Over the last decade, Wayne State has been a national leader in increasing student success, with graduation rates more than doubling and now exceeding 60%. To continue this momentum, boost four- and six-year graduation rates, and save students money, the university’s Board of Governors has approved adoption of an undergraduate block tuition pricing model effective for fall 2023.
Under the new pricing structure, undergraduate students will pay the same amount of money whether they enroll in between 12 and 18 credits during any one semester, incentivizing them to take full course loads and allowing them to graduate sooner.
According to research by the National Student Clearinghouse, nationally, barely half of first-time, full-time students earned 24 or more credits in their first year of college. This means most aren’t on track to graduate in four — or even five — years.
“To fulfill Wayne State’s mission as a university of access and an engine of social mobility, we constantly strive to align our students’ goals with academic pathways to success,” said Mark Kornbluh, provost and senior vice president for academic affairs. “Research shows that students who take at least 15 credit hours per semester experience higher academic performance, are more likely to continue in college, and graduate more often and earlier than students who take fewer credit hours per semester.”
Equally important, decreasing the period of time it takes to earn a degree lowers its cost through savings in tuition, room and board, transportation, and other expenses and also reduces student loan debt. It also enables graduates to enter the workforce earlier, boosting their earning potential.
Lower-division students can potentially save $862 a year, and upper-division students could save as much as $1,023 a year with block tuition pricing, compared to paying for 30 credits by the credit hour. While a few students in specialized programs will pay different rates, block tuition will make a Wayne State degree dramatically more affordable for most students. Using this year’s lower division rates, under the new structure, Wayne State’s tuition and fees would be fifth least expensive among Michigan’s 15 public universities, dramatically below the state’s two other research universities. At the same time, the university will continue to invest heavily in affordability, guaranteeing access for students with financial need.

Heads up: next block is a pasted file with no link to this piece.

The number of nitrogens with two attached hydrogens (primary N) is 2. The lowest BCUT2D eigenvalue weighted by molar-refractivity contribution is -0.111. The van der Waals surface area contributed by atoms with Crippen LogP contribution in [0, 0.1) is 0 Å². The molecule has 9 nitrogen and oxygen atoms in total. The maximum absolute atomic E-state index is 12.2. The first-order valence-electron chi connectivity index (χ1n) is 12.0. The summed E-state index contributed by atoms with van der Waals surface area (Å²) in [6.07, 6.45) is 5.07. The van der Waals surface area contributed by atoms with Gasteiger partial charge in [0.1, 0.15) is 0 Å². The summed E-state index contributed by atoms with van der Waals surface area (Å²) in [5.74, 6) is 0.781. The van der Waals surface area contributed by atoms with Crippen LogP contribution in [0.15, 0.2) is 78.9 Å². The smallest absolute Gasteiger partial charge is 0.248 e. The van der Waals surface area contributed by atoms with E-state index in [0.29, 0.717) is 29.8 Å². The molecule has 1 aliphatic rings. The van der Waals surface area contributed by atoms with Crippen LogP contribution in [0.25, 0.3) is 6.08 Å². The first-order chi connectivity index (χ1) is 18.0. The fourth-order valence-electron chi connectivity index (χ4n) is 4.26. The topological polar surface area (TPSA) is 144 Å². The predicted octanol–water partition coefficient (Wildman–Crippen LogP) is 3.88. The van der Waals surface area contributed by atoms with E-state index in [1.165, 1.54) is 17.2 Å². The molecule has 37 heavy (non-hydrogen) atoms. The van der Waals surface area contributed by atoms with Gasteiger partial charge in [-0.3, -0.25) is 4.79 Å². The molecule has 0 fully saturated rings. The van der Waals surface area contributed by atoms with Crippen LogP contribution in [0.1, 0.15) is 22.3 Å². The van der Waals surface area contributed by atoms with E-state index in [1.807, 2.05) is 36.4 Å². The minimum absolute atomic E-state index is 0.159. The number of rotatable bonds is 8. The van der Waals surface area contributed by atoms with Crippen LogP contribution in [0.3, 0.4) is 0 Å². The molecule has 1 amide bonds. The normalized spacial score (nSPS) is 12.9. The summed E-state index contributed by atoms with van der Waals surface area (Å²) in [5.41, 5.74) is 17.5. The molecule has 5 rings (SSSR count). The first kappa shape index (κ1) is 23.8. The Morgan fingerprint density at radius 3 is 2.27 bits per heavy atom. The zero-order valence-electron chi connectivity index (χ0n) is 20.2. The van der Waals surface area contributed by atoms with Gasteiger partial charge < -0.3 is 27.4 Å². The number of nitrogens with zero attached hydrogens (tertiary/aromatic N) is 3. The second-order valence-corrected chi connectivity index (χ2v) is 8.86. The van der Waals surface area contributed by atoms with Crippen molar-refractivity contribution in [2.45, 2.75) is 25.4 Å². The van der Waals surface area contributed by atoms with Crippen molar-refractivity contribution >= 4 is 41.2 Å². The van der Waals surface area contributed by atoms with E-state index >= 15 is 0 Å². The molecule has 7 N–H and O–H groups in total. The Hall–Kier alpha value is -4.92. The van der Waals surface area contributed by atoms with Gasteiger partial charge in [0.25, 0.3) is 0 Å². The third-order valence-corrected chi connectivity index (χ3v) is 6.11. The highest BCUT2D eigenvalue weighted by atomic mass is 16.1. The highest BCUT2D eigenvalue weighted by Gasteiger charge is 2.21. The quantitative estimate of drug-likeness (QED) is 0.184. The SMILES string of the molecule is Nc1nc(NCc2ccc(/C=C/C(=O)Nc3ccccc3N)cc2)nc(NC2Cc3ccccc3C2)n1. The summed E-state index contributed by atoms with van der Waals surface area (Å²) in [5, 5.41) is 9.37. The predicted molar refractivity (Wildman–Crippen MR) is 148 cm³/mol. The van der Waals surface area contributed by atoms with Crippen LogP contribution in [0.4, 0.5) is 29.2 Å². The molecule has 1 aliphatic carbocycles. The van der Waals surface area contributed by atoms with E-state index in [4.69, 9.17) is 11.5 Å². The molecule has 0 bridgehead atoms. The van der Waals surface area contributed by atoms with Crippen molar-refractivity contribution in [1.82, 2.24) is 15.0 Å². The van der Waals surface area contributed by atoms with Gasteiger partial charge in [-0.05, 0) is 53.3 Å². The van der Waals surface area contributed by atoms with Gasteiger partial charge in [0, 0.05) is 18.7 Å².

To help students take advantage of the new tuition structure, they will have access to advising and expanded academic support services, including tutoring and peer mentoring. In addition, Wayne State also offers programs like First-Year Interest Groups (FIGS), which assign students to a block schedule based on a specific academic interest or theme to take the guesswork out of selecting and registering for classes.
“Given the larger course loads, we will be monitoring student performance and scaling support services to ensure students are not falling behind academically,” said Ahmad Ezzeddine, vice president for academic student affairs and global engagement. “Our advisors will help students navigate their schedules and direct them to the appropriate support services to manage their coursework.”
Wayne State has many students — particularly adult students who are 25 or older and former students returning to complete degrees — who are unable to enroll full time and realize the benefits of block tuition. These students will continue to be charged per credit hour; however, their cost may be partially offset with financial aid.
“In implementing block tuition pricing, Wayne State is working hard to ensure that we are incentivizing student success and bringing down barriers to graduation,” said David Massaron, chief business officer, chief financial officer, senior vice president for finance and business operations, and treasurer. “We will utilize financial aid and special pricing for particular part-time programs to ensure that students are not disadvantaged.”
Wayne State’s dramatic graduation rate increases are attributed to continuous improvement of student success operations. It began in 2011, with a $10 million investment that allowed for the hiring of 45 additional academic advisors, improving curriculum in general education courses, increasing support for faculty teaching development, bolstering support for underprepared students, establishing first-year experiences for new students, and strengthening financial aid.
In 2019, the Student Success Operational Excellence (SSOE) office was developed to provide the concentrated effort required to inspire the next wave of innovation and deepen collaboration campuswide. SSOE initiatives have included deepening and facilitating collaboration with all student success stakeholders across campus, deepening the role of faculty with regard to undergraduate student success, and expanding the use of data and predictive analytics to offer more proactive support to students.
Wayne State will become the 11th Michigan public university with block tuition pricing.